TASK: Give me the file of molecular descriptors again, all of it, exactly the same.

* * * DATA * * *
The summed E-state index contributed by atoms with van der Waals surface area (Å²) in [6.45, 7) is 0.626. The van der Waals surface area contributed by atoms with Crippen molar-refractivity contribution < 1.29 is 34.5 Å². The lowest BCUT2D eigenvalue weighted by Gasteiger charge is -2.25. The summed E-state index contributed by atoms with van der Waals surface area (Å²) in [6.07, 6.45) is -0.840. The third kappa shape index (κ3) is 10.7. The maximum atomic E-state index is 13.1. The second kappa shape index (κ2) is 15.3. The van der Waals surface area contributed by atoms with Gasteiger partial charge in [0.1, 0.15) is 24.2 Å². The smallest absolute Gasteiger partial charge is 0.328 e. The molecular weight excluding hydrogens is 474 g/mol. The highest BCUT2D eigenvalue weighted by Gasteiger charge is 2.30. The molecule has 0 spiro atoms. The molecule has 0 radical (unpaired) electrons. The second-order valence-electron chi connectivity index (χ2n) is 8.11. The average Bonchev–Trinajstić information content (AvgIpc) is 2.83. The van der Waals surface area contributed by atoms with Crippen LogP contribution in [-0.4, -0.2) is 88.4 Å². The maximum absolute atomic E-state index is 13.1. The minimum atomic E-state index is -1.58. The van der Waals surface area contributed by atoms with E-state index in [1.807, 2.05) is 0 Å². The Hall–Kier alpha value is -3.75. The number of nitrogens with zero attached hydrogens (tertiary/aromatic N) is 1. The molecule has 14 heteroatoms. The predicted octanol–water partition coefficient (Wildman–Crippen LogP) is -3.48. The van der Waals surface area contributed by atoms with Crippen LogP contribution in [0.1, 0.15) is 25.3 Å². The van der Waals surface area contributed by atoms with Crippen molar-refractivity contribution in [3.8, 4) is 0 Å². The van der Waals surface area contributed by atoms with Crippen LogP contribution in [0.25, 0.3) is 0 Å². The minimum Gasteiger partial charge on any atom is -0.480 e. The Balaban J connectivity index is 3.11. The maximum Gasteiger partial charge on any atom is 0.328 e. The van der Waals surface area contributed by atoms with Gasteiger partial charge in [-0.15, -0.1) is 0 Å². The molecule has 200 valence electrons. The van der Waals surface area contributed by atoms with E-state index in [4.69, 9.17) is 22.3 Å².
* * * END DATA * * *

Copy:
The summed E-state index contributed by atoms with van der Waals surface area (Å²) in [6.45, 7) is 0.626. The van der Waals surface area contributed by atoms with Crippen molar-refractivity contribution < 1.29 is 34.5 Å². The lowest BCUT2D eigenvalue weighted by Gasteiger charge is -2.25. The summed E-state index contributed by atoms with van der Waals surface area (Å²) in [6.07, 6.45) is -0.840. The third kappa shape index (κ3) is 10.7. The maximum atomic E-state index is 13.1. The second kappa shape index (κ2) is 15.3. The van der Waals surface area contributed by atoms with Gasteiger partial charge in [0.1, 0.15) is 24.2 Å². The smallest absolute Gasteiger partial charge is 0.328 e. The molecular weight excluding hydrogens is 474 g/mol. The highest BCUT2D eigenvalue weighted by Gasteiger charge is 2.30. The molecule has 0 spiro atoms. The molecule has 0 radical (unpaired) electrons. The second-order valence-electron chi connectivity index (χ2n) is 8.11. The average Bonchev–Trinajstić information content (AvgIpc) is 2.83. The van der Waals surface area contributed by atoms with Crippen LogP contribution in [-0.4, -0.2) is 88.4 Å². The maximum absolute atomic E-state index is 13.1. The minimum atomic E-state index is -1.58. The van der Waals surface area contributed by atoms with E-state index in [1.807, 2.05) is 0 Å². The Hall–Kier alpha value is -3.75. The number of nitrogens with zero attached hydrogens (tertiary/aromatic N) is 1. The molecule has 14 heteroatoms. The predicted octanol–water partition coefficient (Wildman–Crippen LogP) is -3.48. The van der Waals surface area contributed by atoms with Crippen LogP contribution in [0.1, 0.15) is 25.3 Å². The van der Waals surface area contributed by atoms with Crippen molar-refractivity contribution in [3.8, 4) is 0 Å². The van der Waals surface area contributed by atoms with Crippen LogP contribution in [0.25, 0.3) is 0 Å². The minimum Gasteiger partial charge on any atom is -0.480 e. The Balaban J connectivity index is 3.11. The maximum Gasteiger partial charge on any atom is 0.328 e. The van der Waals surface area contributed by atoms with Gasteiger partial charge in [-0.15, -0.1) is 0 Å². The molecule has 200 valence electrons. The van der Waals surface area contributed by atoms with E-state index in [4.69, 9.17) is 22.3 Å².